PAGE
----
Autodesk fleshed out its Internet plans with the announcement of a new multimedia unit
called Kinetix and tools for authoring and viewing 3D engineering and design files over the Internet.
Kinetix kicked off by announcing an NT version of 3D Studio Max and Hyperwire, a tool for creating Java
applets from 2D and 3D graphics for use in Web page development. A Netscape plug-in viewer called Topper
will enable Web browsers to access the interactive 3D files on Web sites.
Autodesk has also introduced the Drawing File Format (DWF) -- for compressing and downloading design data
over the Internet -- and Whip, a Netscape plug-in viewer that decompresses and displays 2D vector data.
Analysts say that the offerings will allow engineers and architects to leverage their stock of design data on a
"So much of the attention on the Internet and intranet has had a sales and marketing focus, and what is
intriguing about this is that it is targeted at engineering ... it is going to change the way engineering and
manufacturing is done," says Tom Greaves, vice-president of Daratech, a market research firm in
Cambridge, Massachusetts. "3D Web authoring tools have the potential to impact the engineering market. The notion
of moving data back and forth into 3D format is quite compelling."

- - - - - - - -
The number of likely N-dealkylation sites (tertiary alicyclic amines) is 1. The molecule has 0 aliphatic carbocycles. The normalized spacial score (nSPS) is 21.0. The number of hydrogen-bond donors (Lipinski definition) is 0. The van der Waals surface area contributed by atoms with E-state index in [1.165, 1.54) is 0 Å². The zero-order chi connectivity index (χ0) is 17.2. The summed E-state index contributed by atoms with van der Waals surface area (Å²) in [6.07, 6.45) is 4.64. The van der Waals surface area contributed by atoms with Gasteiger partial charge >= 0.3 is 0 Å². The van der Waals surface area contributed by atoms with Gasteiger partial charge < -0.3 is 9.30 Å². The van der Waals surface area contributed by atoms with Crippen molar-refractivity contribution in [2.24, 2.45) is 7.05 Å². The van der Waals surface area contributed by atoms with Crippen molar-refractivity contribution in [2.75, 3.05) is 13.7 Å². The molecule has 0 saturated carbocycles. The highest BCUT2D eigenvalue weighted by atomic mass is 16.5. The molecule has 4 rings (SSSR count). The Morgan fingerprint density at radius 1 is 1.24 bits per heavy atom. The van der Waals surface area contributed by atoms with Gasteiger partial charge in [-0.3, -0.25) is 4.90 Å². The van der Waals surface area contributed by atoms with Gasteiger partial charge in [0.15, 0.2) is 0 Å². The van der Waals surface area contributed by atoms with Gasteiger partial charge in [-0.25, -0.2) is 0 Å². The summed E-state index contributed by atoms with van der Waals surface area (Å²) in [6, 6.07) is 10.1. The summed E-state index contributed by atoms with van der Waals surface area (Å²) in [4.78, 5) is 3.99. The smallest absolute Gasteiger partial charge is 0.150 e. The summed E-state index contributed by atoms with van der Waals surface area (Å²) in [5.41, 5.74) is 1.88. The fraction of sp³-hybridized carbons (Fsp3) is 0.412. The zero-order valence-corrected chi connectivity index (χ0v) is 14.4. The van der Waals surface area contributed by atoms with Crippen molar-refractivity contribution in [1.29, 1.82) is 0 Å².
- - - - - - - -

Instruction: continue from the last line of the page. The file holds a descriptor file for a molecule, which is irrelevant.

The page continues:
In addition to viewing design files over the Internet, users will have pan and zoom capabilities, as well as
support for embedded URLs in DWF files to allow direct links to other locations.
3D Studio Max, rearchitected for Windows NT from its DOS version, will add multiprocessor support and
networking features that allow rendering to be farmed out over multiple machines. Users will be able to work
in a shaded, pre-rendered mode that texture maps a scene as it's created. Volumetric lighting effects and
TrackView timeline-based animation add more sophisticated images and timed components to the program.
3D Studio Max for Windows NT will ship by the end of April and cost US$3495. A beta version of Hyperwire
and the Topper viewer are available free of charge on Kinetix's Web site at http://www.ktx.com/. Shipping
versions will arrive this US summer. A prototype of the Whip plug-in is available at http://www.autodesk.com;
the beta release will add support for Microsoft's Internet Explorer.